A collection of luggage tags from around the world

The first of the “traditional” JavaScript selectors, getElementsByTagName does exactly what it says, creating an HTMLCollection of elements from a web page. The result of the method is usually set to the value of a variable:

var tableHeaders = document.getElementsByTagName("th");

A few notes:

  • as with getElementsByClassName, getElementsByTagName is always written in the plural, and always assumes that there are multiple instances of any element on the page (even with elements that should appear only once, such <main>)

  • the result of getElementsByTagName is returned as an HTMLCollection, an array-like structure that is automatically updated with any changes to the DOM.

  • the length method will show how many elements have been collected. In the console:

    > 5
  • again like getElementsByClassName, getElementsByTagName can work from any element on the page, gathering matching children of that element (not including the element itself). If we have a table with an id of flights, then the following JavaScript will gain <td> cells exclusively from that table:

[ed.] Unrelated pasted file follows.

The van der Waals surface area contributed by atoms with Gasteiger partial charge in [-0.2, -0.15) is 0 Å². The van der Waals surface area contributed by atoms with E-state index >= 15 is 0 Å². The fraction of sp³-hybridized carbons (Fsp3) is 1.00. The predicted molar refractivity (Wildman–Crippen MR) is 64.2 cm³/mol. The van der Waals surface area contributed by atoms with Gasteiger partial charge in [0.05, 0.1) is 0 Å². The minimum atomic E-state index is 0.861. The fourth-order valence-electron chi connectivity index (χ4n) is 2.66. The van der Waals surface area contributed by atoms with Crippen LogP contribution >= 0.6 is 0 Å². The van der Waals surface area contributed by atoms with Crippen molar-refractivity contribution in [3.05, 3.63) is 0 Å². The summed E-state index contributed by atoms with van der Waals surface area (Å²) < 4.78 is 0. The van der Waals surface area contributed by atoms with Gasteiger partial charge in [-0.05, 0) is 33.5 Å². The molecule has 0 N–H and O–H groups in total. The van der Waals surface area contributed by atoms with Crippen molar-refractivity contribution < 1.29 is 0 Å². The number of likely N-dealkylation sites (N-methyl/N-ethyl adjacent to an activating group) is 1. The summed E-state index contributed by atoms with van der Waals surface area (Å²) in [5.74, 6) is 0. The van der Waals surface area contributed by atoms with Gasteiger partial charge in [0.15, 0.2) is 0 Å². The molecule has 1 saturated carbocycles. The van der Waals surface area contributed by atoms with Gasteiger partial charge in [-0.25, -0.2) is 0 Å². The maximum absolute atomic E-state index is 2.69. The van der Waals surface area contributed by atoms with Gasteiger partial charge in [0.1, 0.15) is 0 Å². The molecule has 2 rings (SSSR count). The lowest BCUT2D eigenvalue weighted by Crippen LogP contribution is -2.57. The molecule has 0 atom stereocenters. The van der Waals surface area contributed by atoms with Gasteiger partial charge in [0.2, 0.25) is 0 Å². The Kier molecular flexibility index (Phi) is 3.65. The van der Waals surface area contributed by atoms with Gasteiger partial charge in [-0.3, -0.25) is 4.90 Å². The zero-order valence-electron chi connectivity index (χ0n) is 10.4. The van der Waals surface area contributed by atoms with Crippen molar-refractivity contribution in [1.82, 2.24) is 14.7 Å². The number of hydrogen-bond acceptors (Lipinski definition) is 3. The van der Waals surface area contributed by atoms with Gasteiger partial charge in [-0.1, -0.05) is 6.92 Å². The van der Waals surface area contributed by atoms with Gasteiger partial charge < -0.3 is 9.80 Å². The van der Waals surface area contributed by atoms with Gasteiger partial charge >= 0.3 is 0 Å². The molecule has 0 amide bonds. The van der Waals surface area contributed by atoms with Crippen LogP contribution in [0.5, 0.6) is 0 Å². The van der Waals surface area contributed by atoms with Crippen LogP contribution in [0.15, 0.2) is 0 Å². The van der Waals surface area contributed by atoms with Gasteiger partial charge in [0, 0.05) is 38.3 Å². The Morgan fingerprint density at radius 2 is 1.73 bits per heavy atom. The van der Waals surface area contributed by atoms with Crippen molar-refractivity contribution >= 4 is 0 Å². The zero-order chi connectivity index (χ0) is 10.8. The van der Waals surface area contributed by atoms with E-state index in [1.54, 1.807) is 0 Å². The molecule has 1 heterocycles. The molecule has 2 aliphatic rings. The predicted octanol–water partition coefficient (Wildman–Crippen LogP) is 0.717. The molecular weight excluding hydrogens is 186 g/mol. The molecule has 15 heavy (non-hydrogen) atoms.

var flightTable = document.getElementById("flights"),
    cells = flightTable.getElementsByTagName("td");

    Alternatively, as a single line of code:

    var cells = document.getElementById("flights").getElementsByTagName("td");
  • the universal selector (*) works in getElementsByTagName to get all elements in a target.

getElementsByTagName always converts its argument into lowercase before searching the document, which leads to issues when searching the camelCased elements of SVG documents embedded in an HTML document. For this application, use the related getElementsByTagNameNS.


Finally, there is one element that can be reached more directly than by using any JavaScript selector: document.body provides immediate access to the root body element.

Photographs by Alan Davey, Alwyn Ladell and Calsidyrose, licensed under Creative Commons.

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